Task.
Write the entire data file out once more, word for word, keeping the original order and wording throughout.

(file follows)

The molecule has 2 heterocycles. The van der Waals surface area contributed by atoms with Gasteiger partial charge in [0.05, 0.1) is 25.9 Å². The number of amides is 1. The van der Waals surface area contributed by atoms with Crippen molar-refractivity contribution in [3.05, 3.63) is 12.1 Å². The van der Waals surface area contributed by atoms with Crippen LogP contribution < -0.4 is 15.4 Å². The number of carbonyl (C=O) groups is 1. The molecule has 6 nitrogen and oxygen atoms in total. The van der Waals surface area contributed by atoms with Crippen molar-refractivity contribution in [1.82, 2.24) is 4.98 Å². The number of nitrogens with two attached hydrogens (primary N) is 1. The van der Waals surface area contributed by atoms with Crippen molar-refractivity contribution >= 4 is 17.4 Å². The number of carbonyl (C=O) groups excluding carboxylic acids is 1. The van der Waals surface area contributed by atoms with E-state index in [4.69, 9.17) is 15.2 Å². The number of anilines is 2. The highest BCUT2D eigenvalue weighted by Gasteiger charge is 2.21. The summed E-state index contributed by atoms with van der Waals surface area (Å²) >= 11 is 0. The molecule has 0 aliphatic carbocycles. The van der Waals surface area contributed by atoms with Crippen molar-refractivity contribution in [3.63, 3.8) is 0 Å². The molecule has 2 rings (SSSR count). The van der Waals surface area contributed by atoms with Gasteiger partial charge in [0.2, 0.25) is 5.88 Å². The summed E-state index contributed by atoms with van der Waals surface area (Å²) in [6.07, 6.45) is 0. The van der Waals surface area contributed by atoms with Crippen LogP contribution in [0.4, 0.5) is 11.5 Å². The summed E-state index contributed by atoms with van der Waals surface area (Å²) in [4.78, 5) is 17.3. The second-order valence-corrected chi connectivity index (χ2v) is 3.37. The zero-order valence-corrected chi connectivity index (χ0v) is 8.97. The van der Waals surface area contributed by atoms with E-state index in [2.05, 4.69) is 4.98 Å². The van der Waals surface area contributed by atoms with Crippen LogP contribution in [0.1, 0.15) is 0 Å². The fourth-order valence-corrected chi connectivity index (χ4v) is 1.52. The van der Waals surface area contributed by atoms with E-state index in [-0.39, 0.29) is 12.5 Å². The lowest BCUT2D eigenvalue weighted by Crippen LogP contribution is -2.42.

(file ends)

The molecule has 2 heterocycles. The van der Waals surface area contributed by atoms with Gasteiger partial charge in [0.05, 0.1) is 25.9 Å². The number of amides is 1. The van der Waals surface area contributed by atoms with Crippen molar-refractivity contribution in [3.05, 3.63) is 12.1 Å². The van der Waals surface area contributed by atoms with Crippen LogP contribution < -0.4 is 15.4 Å². The number of carbonyl (C=O) groups is 1. The molecule has 6 nitrogen and oxygen atoms in total. The van der Waals surface area contributed by atoms with Crippen molar-refractivity contribution in [1.82, 2.24) is 4.98 Å². The number of nitrogens with two attached hydrogens (primary N) is 1. The van der Waals surface area contributed by atoms with Crippen molar-refractivity contribution >= 4 is 17.4 Å². The number of carbonyl (C=O) groups excluding carboxylic acids is 1. The van der Waals surface area contributed by atoms with E-state index in [4.69, 9.17) is 15.2 Å². The number of anilines is 2. The highest BCUT2D eigenvalue weighted by Gasteiger charge is 2.21. The summed E-state index contributed by atoms with van der Waals surface area (Å²) >= 11 is 0. The molecule has 0 aliphatic carbocycles. The van der Waals surface area contributed by atoms with Crippen molar-refractivity contribution in [3.63, 3.8) is 0 Å². The molecule has 2 rings (SSSR count). The van der Waals surface area contributed by atoms with Gasteiger partial charge in [0.2, 0.25) is 5.88 Å². The summed E-state index contributed by atoms with van der Waals surface area (Å²) in [6.07, 6.45) is 0. The van der Waals surface area contributed by atoms with Crippen LogP contribution in [0.4, 0.5) is 11.5 Å². The summed E-state index contributed by atoms with van der Waals surface area (Å²) in [4.78, 5) is 17.3. The second-order valence-corrected chi connectivity index (χ2v) is 3.37. The zero-order valence-corrected chi connectivity index (χ0v) is 8.97. The van der Waals surface area contributed by atoms with E-state index in [2.05, 4.69) is 4.98 Å². The van der Waals surface area contributed by atoms with Crippen LogP contribution in [0.1, 0.15) is 0 Å². The fourth-order valence-corrected chi connectivity index (χ4v) is 1.52. The van der Waals surface area contributed by atoms with E-state index in [-0.39, 0.29) is 12.5 Å². The lowest BCUT2D eigenvalue weighted by Crippen LogP contribution is -2.42.